The interactions of non-domiciled status and British citizenship by naturalisation

Is the intention to make the UK the principal home for naturalisation purposes consistent with the non-domiciled status?

10 December 2019

By Myra Leung

Background

Domicile and citizenship are two distinct concepts. Domicile is not defined in statute – its meaning is derived from case law. An individual can only have one domicile at any given time whereas it is possible to have multiple citizenships. Under English law, it is impossible to not have a domicile whereas it is possible to be “stateless” in the context of citizenship. Domicile determines which jurisdiction will govern an individual’s personal affairs, ranging from birth (i.e. legitimacy) to death (i.e. succession) and anything in between (e.g. marriage and taxation).

There are three forms of domicile under English law:

  • Domicile of origin
  • Domicile of dependence
  • Domicile of choice

There are different routes to becoming a British citizen. The most common way for an individual (who was born outside the UK to non-British parents) to become a British citizen is by naturalisation.

Why is it important?

If an individual is not domiciled in one of the legal jurisdictions in the UK (England and Wales, Scotland or Northern Ireland), then he or she will only be liable for UK Inheritance Tax on his or her UK situs assets (instead of worldwide assets). Moreover, a non-UK domiciled individual will potentially have access to the remittance basis of taxation (instead of the arising basis), which means that his or her foreign income and gains are not subject to UK tax unless they are “remitted” to the UK. Domicile is also important for a range of non-tax reasons including which law applies to succession and enforcement of judgements.

HMRC

HMRC’s internal manual (RDRM23080) sets out a “schedule of useful information and documents” which they might request during a domicile enquiry. The schedule includes:

  • Nationality (citizenship) at birth, including an explanation of its basis where this is not obvious from the context.
  • Details of any changes in or additions to the nationality (citizenship) at birth, with explanations of the relevant background.

The second bullet point above applies to non-UK domiciled individuals who wish to naturalise as a British citizen.

Home Office

Home Office guidance documents offer some useful points:

Nationality policy: domicile

“A person can change nationality without it affecting their domicile, or could acquire a change of domicile whilst retaining their original nationality. The fact that a person has acquired a new nationality can be a relevant factor in showing a change of domicile, but is not conclusive, depending upon the reasons for the change. If a person gives up their former nationality it may suggest a change of domicile.”

It is important to note that some countries do not recognise dual citizenship. Therefore, an individual might have to renounce their original citizenship to become a naturalised British citizen.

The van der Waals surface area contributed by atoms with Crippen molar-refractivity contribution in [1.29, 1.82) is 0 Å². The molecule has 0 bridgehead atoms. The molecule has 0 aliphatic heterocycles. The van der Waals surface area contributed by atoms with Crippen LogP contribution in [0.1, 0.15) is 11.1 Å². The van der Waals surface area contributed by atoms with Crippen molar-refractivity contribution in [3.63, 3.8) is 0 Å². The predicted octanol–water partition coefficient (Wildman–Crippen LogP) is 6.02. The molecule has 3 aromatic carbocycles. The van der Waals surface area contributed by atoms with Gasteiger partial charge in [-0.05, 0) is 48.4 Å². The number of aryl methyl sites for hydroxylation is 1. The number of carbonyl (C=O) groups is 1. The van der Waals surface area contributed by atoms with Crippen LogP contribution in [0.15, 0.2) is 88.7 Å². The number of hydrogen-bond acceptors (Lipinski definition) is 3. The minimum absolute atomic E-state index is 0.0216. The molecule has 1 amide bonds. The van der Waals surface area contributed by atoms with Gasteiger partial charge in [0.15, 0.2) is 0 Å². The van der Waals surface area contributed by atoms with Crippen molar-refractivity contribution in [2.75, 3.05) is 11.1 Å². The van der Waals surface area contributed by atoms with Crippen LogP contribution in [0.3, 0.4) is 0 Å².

Nationality policy: Naturalisation as a British citizen by discretion

“Information may also come to our attention that HMRC regard an applicant as domiciled abroad for tax purposes. In such cases, you must request the applicant's permission to contact the HMRC. You should then ask the HMRC to provide us with a copy of the applicant's completed ‘Domicile Enquiry’ questionnaire, which may throw some light on future intentions. If the applicant refuses permission you must refuse the application.”

The Home Office accepts that some individuals do not have a “principal home” due to their lifestyle (e.g. international celebrities). In such cases, the Home Office caseworker must consider the applicant’s tax and domicile positions. 

Points to note

If the applicant wants to naturalise to become a British citizen under section 6(1) of the British Nationality Act 1981, then he or she must have the intention that his or her “principal home” will be in the UK. On the naturalisation application form, the applicant is required to confirm whether he or she plans for his or her “main home” to be in the UK. “Principal home” and “main home” are different, but clearly related, to the “permanent home” requirement of establishing an individual’s domicile. 

An individual’s domicile status may affect his or her naturalisation application for British citizenship but it is not necessarily a decisive factor. Equally, HMRC will take into account an individual's citizenship(s) as part of the domicile enquiry but having British citizenship does not make someone UK domiciled automatically. It will be down to the specific facts and circumstances of the individual if he or she finds himself or herself in these scenarios.

How Burges Salmon can help?

We have a particular specialism in advising high net worth individuals on complex issues and interactions between UK immigration and tax law including pre-immigration tax planning, tax residence, settlement, naturalisation and domicile.

See our Personal Immigration and Private Wealth areas for further details.

For further information, please contact John Barnett or Suzanna Harvey.

Key contact

John Barnett

John Barnett Partner

  • Head of Private Client Services
  • Head of Partnerships
  • Tax

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